The Fort Smith Board of Education looked at a resolution Monday night for the future approval of staff and faculty salary increases that are 5 percent or higher.
According to Act 1120 of 2013, the state legislature requires school districts to report the compensation increases and give a reason for the increase. They are also instructed to provide the information to an auditor. Fort Smith Superintendent Doug Brubaker assured the board the information is provided for the district’s annual audit review.
Brubaker said there are a variety of reasons for the salary increases for both certified and non-certified employees.
“Many of them were part-time employees and moved to full time,” Brubaker said. “Of course, when you move from part to full time, your salary essentially doubles, so you would appear on this list. Some advanced in the salary schedule based on their education and experience. Some got new jobs within the district with greater responsibility and higher pay. Departing employees received severance pay, as provided by policy, which sometimes put them into five percent category.”
Other increases came because of additional certifications, hourly staff who worked additional hours, salaried employees who picked up additional tasks — this could include after-school tutoring or morning student supervision.
Brubaker is among the list of district employees who received an increase from fiscal year 2016-17 to 2017-18.
“In terms of full disclosure, the first year I worked here in the district, I worked here from January to July, so I worked half of the year,” Brubaker said. “My salary, as reported on this report, doubled from one year to the next because I only worked half that first year.”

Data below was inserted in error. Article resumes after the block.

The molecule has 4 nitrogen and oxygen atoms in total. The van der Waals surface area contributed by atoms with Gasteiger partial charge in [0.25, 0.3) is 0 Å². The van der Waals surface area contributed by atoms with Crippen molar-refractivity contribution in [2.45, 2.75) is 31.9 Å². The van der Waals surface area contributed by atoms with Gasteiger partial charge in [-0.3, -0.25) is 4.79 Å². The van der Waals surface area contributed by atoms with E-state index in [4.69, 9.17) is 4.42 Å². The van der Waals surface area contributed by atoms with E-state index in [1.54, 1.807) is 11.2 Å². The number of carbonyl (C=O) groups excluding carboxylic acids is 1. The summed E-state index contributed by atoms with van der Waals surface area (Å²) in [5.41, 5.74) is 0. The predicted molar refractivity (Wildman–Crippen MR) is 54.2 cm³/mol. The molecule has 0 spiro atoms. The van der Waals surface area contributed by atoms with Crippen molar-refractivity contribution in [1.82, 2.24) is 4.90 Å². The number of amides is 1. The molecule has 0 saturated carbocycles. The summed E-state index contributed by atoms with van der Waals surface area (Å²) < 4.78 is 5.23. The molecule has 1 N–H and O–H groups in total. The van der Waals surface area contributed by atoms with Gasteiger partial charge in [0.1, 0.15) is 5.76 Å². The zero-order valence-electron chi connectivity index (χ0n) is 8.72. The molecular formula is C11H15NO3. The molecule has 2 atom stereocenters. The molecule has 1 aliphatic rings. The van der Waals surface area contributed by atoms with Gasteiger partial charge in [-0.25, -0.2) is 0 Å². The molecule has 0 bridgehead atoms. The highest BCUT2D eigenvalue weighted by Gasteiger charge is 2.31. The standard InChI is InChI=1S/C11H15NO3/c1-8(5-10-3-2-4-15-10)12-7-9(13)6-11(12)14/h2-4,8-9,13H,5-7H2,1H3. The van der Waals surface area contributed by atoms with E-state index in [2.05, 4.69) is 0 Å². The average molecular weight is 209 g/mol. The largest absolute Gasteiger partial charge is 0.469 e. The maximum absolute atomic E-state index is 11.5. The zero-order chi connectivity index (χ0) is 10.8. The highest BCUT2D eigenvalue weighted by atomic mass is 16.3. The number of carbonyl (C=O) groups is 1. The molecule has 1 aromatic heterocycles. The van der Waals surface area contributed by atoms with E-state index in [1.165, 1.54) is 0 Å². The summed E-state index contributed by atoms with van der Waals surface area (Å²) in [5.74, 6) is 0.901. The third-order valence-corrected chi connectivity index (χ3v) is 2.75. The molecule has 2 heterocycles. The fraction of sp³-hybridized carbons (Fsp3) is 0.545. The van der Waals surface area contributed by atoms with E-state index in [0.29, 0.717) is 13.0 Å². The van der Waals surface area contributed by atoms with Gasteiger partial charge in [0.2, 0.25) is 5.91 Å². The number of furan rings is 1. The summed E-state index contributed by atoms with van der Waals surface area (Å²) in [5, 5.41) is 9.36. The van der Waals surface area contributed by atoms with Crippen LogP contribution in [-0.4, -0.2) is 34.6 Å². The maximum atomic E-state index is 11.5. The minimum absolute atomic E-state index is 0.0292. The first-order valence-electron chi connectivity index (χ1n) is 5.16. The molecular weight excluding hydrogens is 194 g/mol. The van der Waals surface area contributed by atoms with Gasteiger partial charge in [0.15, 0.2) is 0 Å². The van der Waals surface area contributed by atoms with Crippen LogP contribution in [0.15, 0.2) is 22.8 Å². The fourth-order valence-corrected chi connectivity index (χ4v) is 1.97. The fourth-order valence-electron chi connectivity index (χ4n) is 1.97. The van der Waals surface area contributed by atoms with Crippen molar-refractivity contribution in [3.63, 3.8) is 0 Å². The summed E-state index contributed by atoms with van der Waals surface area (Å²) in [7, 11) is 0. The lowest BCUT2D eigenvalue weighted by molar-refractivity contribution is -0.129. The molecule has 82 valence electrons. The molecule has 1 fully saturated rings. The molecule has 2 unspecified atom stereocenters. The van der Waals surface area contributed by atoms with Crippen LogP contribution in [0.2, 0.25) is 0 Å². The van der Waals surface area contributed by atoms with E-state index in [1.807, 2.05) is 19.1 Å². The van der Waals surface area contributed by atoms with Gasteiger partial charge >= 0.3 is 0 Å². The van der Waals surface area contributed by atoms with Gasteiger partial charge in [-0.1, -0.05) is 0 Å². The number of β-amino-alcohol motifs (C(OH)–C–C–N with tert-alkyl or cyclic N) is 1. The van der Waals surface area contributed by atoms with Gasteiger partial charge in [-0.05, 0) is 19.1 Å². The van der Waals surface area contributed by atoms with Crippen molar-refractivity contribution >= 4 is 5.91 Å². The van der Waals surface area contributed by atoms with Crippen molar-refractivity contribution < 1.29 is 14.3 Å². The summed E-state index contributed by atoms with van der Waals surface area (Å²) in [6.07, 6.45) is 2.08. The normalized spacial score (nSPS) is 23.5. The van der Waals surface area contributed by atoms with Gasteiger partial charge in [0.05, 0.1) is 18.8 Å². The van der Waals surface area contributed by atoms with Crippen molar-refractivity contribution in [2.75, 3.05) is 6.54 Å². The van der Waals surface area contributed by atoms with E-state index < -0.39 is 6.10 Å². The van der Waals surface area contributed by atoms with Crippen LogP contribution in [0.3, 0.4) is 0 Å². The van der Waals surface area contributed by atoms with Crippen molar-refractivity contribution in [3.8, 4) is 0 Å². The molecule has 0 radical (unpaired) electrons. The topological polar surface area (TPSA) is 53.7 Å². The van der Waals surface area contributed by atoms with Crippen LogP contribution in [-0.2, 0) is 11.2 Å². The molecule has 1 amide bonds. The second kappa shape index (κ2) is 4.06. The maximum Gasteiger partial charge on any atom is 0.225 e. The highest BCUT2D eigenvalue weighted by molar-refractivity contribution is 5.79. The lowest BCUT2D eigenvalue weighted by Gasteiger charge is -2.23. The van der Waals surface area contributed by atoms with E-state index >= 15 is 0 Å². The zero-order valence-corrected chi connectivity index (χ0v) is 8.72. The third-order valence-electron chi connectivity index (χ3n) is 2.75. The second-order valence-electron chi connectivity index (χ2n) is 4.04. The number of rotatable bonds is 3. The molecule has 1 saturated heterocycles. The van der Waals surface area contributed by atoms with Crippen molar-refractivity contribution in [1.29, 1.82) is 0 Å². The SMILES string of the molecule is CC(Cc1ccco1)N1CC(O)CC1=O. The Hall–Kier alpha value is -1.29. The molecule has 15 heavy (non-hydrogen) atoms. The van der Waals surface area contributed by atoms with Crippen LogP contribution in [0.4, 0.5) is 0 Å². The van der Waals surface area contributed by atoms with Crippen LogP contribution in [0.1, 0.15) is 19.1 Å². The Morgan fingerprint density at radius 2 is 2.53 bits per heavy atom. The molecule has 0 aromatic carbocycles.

The district’s fiscal year is from July 1 to June 30 of the following year. Brubaker began in January 2017, which was the beginning of FY 2016-17’s second half, and earned $96,600. He worked all of FY 2017-18 and earned a full year’s salary of $210,000. The increase is technically a 117 percent hike from FY 2016-17, despite his approved salary remaining the same, and must be reported as such to comply with state law.
Board member Talicia Richardson noted the percentage increases, similar to Brubaker's, may not actually reflect an accurate compensation.
“Some of these increases appear to be large regarding percentage, but when you actually look at some of our staff members, (and) not necessarily the certified, that’s higher,” Richardson said.
For example, two substitute teachers were hired as full-time certified staff and received salary increases of a little more than 9,000 percent. However, the pay they received as substitutes was roughly $500 in FY 2016-17 and they made a salary of about $40,000 in FY 2017-18.
Another example is of a substitute bus aide, a non-certified employee, was hired as a full-time aide. The report says there was a 19,881 percent compensation increase, which is true, but the aide went from $45 in payment in FY 2016-17 to earning almost $9,000 in FY 2017-18.
Executive Director of Communication Zena Featherston Marshall emphasized this is an action that must be taken every year and is not a completely new resolution.
The board moved the resolution to its agenda for the Oct. 22 regular meeting, where it will officially be approved or rejected.